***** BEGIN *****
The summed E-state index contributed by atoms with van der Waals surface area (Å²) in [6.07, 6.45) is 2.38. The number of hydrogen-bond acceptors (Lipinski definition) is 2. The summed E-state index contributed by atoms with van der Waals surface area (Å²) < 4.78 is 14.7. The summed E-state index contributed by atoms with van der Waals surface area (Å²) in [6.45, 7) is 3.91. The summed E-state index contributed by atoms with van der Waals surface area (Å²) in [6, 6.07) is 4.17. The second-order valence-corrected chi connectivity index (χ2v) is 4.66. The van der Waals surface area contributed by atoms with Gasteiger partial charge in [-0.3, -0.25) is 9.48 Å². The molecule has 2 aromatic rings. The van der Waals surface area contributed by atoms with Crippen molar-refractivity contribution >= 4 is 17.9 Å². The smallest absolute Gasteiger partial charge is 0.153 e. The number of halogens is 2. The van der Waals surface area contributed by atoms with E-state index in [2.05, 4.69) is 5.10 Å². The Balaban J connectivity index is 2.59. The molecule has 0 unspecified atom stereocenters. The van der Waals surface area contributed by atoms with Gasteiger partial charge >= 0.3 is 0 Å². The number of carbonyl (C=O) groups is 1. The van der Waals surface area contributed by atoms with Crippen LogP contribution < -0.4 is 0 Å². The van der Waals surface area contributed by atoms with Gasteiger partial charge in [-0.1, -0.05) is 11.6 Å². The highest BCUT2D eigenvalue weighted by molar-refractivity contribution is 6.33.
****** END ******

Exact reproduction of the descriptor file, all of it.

The summed E-state index contributed by atoms with van der Waals surface area (Å²) in [6.07, 6.45) is 2.38. The number of hydrogen-bond acceptors (Lipinski definition) is 2. The summed E-state index contributed by atoms with van der Waals surface area (Å²) < 4.78 is 14.7. The summed E-state index contributed by atoms with van der Waals surface area (Å²) in [6.45, 7) is 3.91. The summed E-state index contributed by atoms with van der Waals surface area (Å²) in [6, 6.07) is 4.17. The second-order valence-corrected chi connectivity index (χ2v) is 4.66. The van der Waals surface area contributed by atoms with Gasteiger partial charge in [-0.3, -0.25) is 9.48 Å². The molecule has 2 aromatic rings. The van der Waals surface area contributed by atoms with Crippen molar-refractivity contribution >= 4 is 17.9 Å². The smallest absolute Gasteiger partial charge is 0.153 e. The number of halogens is 2. The van der Waals surface area contributed by atoms with E-state index in [2.05, 4.69) is 5.10 Å². The Balaban J connectivity index is 2.59. The molecule has 0 unspecified atom stereocenters. The van der Waals surface area contributed by atoms with Gasteiger partial charge >= 0.3 is 0 Å². The number of carbonyl (C=O) groups is 1. The van der Waals surface area contributed by atoms with Crippen LogP contribution < -0.4 is 0 Å². The van der Waals surface area contributed by atoms with Gasteiger partial charge in [-0.1, -0.05) is 11.6 Å². The highest BCUT2D eigenvalue weighted by molar-refractivity contribution is 6.33.